Cycling tops have always been popular on the mod scene, but brands and ranges tend to come and go. Here are 10 of our favourite cycling tops, covering both the functional and fashion end of the market.
De Marchi heritage cycling tops
De Marchi has been making cycling tops since 1946, so you presume they know what they are doing.
They also have a rich archive and its those archive shirts we fell for. The heritage line has both branded, national and Olympic shirts from the 1950s onwards, with a 1950s France shirt pictured above, along with a 1970s one below it. Not cheap from €130, but there are Merino wool and handcrafted.
Magliamo vintaqe cycling shirts and track tops
A label that needs no introduction. In fact, we did an interview with the man behind it a while back.
A passionate cyclist who has made his own range of replica range of shirts, jerseys and t-shirts, all of which look amazing. Also, Paul Weller counts as one of the label’s biggest fans (as you might have found out from that interview). We have picked out the Great Britain track top in wool above, but many more to check out.
Solo cycling shirts and track tops
Now, this is a tricky one, as it looks like the label is on a bit of a sabbatical.
But you can still contact them and they might well have stock. I featured them in 2015 when they used classic ‘mod’ albums to promote their designs. The track tops work best for me, but the shirts are good if you actually do get out on a bike. Since then, the label went on a break, but reappeared fairly recently.
However, I can’t see the old designs listed there. You can drop them a message via the site though, as they might still have some old stock. With that in mind, the price is unclear, but I recall it being quite reasonable at the time (I got two of the knitted tops).
3M Caverni vintage-style cycling shirts
If you want value, then you really need to check out the classic designs from 3M Caverni.
3M Caverni is a Florence-based company that had been making cycling tops for a very long time. Whole many similar companies stopped when cyclists moved to Lycra, 3M Caverni didn’t and is still making some throwback gems.
You can get club and national jerseys, but for real value is the generic shirts, which are the ones that probably work best for casual wear. So many to choose from too (you should take a look) with the one pictured here selling for just €44. Perhaps a place to stock up.
Ben Sherman cycling-inspired polo shirt
A fairly recent arrival, this is Ben Sherman going down the cycling route for non-cyclists. If that makes sense.
By that, I mean this is not intended for someone serious into their cycling. This is a polo shirt for general wear, but with a design borrowed from classic cycling jerseys of days gone by. I like it.
No logo (which is even better) and a choice of white or the dark navy with contrasting trim you see here. All the sizes and priced at £75.
The Italian cycling jersey by Jura Cycle Clothing
This is a ‘performance’ top for proper cyclists, but it has a look of a top that could work for casual wear too.
So if you like a bike ride, this one is a lightweight jersey made from 100 per cent Italian merino wool with three-part pockets to the rear and half-zip fastening.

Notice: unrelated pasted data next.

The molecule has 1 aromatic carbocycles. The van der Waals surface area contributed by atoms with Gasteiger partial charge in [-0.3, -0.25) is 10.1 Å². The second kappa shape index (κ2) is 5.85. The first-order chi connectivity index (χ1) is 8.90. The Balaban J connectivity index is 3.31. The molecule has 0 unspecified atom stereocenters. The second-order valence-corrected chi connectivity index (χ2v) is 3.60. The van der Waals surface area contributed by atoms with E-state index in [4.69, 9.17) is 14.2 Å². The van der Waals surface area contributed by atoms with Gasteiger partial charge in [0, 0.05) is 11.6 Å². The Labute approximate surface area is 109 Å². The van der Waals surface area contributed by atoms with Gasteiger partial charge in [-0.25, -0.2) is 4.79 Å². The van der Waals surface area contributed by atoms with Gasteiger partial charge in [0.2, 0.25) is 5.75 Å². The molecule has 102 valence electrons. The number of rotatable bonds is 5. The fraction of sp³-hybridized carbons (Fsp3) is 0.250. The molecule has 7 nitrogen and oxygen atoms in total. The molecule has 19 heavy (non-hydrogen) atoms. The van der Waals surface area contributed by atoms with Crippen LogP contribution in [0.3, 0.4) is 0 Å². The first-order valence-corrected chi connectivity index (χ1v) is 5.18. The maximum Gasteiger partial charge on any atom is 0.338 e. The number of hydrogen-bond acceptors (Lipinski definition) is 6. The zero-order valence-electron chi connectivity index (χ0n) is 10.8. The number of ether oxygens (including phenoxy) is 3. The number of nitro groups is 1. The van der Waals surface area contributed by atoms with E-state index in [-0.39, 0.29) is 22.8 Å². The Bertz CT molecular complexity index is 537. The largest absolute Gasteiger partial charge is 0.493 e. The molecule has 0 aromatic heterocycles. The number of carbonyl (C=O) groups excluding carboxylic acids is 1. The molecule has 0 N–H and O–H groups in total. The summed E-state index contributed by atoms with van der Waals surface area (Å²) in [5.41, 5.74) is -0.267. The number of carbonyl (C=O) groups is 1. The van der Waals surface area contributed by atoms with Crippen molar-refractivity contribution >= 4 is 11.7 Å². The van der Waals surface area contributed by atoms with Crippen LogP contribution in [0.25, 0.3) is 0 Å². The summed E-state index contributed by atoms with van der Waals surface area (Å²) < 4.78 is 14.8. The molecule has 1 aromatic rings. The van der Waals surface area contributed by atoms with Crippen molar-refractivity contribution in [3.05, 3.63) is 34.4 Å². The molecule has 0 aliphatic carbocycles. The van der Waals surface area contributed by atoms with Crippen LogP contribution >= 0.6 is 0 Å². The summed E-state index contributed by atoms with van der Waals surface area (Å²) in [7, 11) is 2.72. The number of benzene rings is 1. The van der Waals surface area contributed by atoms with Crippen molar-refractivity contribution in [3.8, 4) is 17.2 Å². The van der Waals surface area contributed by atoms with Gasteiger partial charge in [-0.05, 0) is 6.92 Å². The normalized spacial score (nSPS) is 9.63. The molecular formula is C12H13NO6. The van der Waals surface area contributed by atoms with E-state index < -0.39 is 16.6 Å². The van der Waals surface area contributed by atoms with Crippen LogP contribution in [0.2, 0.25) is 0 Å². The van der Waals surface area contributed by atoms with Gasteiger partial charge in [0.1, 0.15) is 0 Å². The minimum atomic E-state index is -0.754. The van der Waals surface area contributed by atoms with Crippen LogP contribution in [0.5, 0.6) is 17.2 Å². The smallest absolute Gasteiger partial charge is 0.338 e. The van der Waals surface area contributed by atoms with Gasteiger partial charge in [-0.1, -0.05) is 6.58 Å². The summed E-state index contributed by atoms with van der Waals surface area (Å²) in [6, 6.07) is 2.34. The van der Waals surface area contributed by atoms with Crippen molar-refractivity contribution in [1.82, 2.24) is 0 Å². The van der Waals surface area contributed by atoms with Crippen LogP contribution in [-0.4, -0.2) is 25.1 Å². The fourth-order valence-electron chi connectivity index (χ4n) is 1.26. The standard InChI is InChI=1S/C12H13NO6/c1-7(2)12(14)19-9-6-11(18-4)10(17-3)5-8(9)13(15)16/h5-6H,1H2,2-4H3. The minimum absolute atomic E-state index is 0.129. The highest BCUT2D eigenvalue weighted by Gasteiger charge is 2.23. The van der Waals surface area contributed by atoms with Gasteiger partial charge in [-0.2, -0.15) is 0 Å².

Not just this design, there are other colours and patterns too, with all being on the affordable side. £49.95 for the basic top.
Woolistic cycling tops
Woolistic is another brand that focuses on replicating shirts of the past (so do check out those designs), but it’s not their only thing.
The label also produces more generic vintage-inspired tops, like the one you can see above. But this is cycling clothing rather than casual wear.
Vintage-style cycling tops by Tiralento
Tiralento is a brand created by vintage cycling obsessives (and cyclists of course) with a love of the clothing of a bygone era. They created a range of clothing and footwear worn by race cyclists up until the 1970s, with much of it adaptable as casual wear too.
The range currently offers cycling tops, shorts, shoes, training jumpers, caps and a vintage training tracksuit, but it is premium clothing, so does come at a price.
So much to choose from here, but just to pick something out, this Grand Prix de Fourmies lightweight training jumper, which is made in Italy, sells for €120.
Madcap cycling shirts
These are unashamedly casual designs and with price on their side.
Mainly short-sleeved designs, they have a classic look, a cotton construction and zip collars. If you need something for the bike, perhaps look elsewhere.
Le Coq Sportif L’Eroica range
This is a range that comes and goes. When it does hit the mark, it does so impressively.
L’Eroica is a cycling event inspired by the values of ‘past cycling’, reconnecting with the sport’s authentic past, right down to the clothing. Le Coq Sportif produces a range annually, with some years better than others. The one pictured here is from a few years back, probably still popping up on eBay if you want it. Otherwise, keep an eye on the current ranges.
Honourable mentions to the following too…
The one pictured above, which is the Fred Perry Winter Training Half-Zip Sweatshirt, currently heavily discounted to just £66 at Hip. Also, the classy John Smedley x Rouleur magazine range of shirts and the more functional (if you cycle) Rapha range.
Missed any? Do let me know.